The mysterious Chinese reusable spacecraft which made a trip into space last week launched an unknown object into orbit before returning to Earth, SpaceNews.com has reported.
According to the outlet, the object was picked up by US space surveillance, and given the designation NORAD ID 46395 (2020-063G COSPAR ID). The object is said to be orbiting in a similar orbit pattern and angle as the spacecraft before its deorbiting, and was reportedly released from the craft two orbits before its return to Earth.
Interesting! A new object (2020-063G, nr 46395) has been catalogued, in a 332 x 348 km orbit. My analysis suggests it was ejected from China's experimental spacecraft near 22:25 UT on the 5th, about two revolutions before landing.— Dr Marco Langbroek (@Marco_Langbroek) September 6, 2020
(HT to @planet4589 for noting the extra object)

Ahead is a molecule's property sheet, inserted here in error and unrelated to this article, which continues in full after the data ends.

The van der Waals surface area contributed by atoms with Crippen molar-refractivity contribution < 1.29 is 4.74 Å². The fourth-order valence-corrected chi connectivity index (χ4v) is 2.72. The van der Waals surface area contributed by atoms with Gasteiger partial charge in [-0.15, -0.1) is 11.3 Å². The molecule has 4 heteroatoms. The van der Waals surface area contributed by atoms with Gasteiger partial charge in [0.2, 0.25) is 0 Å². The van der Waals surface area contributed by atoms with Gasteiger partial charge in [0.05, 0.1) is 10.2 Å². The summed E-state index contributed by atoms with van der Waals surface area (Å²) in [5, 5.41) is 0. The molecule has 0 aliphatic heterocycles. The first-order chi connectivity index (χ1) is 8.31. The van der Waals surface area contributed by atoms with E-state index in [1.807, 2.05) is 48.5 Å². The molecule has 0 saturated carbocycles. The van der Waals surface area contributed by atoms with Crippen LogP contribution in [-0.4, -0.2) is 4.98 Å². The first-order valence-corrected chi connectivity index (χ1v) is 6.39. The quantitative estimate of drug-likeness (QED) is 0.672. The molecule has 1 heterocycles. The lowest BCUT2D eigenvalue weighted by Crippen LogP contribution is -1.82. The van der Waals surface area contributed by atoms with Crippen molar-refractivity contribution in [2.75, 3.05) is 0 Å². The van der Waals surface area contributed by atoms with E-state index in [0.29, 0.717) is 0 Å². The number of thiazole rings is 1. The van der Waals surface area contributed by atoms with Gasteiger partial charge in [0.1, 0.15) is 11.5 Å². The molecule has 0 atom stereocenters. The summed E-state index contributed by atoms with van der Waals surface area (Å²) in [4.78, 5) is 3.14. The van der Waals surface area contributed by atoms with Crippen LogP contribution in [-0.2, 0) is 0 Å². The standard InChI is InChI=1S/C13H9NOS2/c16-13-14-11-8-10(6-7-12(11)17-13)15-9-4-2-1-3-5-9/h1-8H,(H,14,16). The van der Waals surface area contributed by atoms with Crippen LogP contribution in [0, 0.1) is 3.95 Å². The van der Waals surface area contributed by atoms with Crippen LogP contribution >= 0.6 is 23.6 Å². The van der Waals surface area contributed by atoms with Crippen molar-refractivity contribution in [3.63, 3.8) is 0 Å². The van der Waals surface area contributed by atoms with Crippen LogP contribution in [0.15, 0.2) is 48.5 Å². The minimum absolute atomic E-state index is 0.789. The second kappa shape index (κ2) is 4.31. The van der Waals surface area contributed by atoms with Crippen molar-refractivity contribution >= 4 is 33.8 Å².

China has not released any information about the mystery object, with the China Aerospace Science and Technology Corporation and local media giving little information about the reusable spacecraft itself, with no images, videos, or details about its characteristics provided, prompting Western space observers to suggest it may be an experimental fixed-wing space plane of some kind.
In a brief report on the spacecraft’s successful return to Earth on Sunday, Xinhua described the flight as an “important breakthrough in reusable spacecraft research,” and said that it will help in future efforts “to offer convenient and low-cost round-trip transport for the peaceful use of space.”
SpaceNews.com contributor Andrew Jones speculated about the nature of the spacecraft, pointing to the Chinese space agency’s previous launch of a small monitoring satellite known as ‘Banxing’ (‘Companion Satellite’) craft from the crewed Shenzhou 7 spacecraft in 2008, and to China’s testing of a new-generation capsule releasing an inflatable reentry and descent technology (IRDT) module in May of this year.
SpaceFlightNow.com contributor Stephen Clark believes the mystery object may have been a service module, power and propulsion package or sub-satellite of some kind.